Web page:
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West Papuan independence movement resurges

Just north of Darwin lies West Papua, the Indonesian province whose fight for independence has returned to the spotlight. Although the West Papuan independence movement has existed for over 60 years, it has not attracted much recent international attention. Until now.

17 August marks Indonesia’s own independence from the Netherlands in 1945. This year, Indonesian police set-off tear gas and stormed a dormitory where they arrested over 40 Papuan students over alleged damage to an Indonesian flag. The incident took place only one day after a nationalist mob barricaded the students in the dormitory and were filmed shouting insults of “monkey” at the Papuans trapped inside.

Protests erupted the following day which involved the burning of Indonesian government buildings. These protests have since spread and manifested into a renewed cry for West Papuan independence. The protesters see the 1969 ‘Act of Free Choice’ – a vote which determined the future of West Papuan autonomy – as a sham. Now they are calling for a new independence vote and for the United Nations to play a part.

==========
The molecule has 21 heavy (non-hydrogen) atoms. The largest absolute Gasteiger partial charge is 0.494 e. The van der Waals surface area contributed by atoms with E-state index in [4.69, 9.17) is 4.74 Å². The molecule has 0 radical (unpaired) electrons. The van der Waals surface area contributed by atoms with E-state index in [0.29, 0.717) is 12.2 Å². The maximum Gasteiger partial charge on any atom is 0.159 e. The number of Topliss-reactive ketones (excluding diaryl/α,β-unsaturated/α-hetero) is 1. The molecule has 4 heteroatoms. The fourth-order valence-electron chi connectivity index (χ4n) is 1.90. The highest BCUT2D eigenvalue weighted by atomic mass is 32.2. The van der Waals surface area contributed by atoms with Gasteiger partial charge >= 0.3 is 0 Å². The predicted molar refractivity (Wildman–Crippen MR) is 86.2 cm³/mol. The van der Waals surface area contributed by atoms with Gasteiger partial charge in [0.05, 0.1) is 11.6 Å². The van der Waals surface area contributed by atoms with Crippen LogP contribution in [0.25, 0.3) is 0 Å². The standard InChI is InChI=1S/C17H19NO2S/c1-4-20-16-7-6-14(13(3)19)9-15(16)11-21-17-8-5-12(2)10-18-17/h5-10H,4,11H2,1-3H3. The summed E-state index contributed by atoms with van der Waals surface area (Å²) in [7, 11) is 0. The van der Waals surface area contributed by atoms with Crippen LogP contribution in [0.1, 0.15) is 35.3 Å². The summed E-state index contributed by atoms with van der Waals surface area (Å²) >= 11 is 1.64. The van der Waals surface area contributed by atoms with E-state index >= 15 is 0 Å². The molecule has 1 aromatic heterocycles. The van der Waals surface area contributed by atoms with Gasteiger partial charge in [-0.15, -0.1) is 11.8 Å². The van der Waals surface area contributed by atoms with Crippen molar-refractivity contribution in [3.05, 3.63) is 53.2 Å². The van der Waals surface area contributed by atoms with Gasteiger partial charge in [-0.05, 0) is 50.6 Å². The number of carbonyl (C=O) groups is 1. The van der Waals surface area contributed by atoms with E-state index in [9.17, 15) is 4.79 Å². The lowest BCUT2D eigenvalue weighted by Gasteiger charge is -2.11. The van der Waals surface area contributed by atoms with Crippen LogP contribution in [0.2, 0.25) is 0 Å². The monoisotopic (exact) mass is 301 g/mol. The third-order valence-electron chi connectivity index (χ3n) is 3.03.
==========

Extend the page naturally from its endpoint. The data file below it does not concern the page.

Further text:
Journalists have found reports of unrest in West Papua difficult to verify due to an internet blackout. The blackout was partially lifted on 5 September but parts of West Papua continued to be closely monitored along with a strong Indonesian military presence. This is certainly not the first time that the Indonesian government has made lives difficult for journalists in West Papua. In 2014, Indonesia briefly detained French journalists Thomas Dandois and Valentine Bourrat.

In Canberra, a “pilgrimage for West Papua” on 9 September saw West Papuan activists present a petition at Parliament House asking for, “the Australian government to support the resolution prepared by the United Liberation Movement for West Papua to list West Papua with the UN Decolonisation Committee.” The Greens’ leader Richard Di Natale tabled the petition in the Senate the same day.


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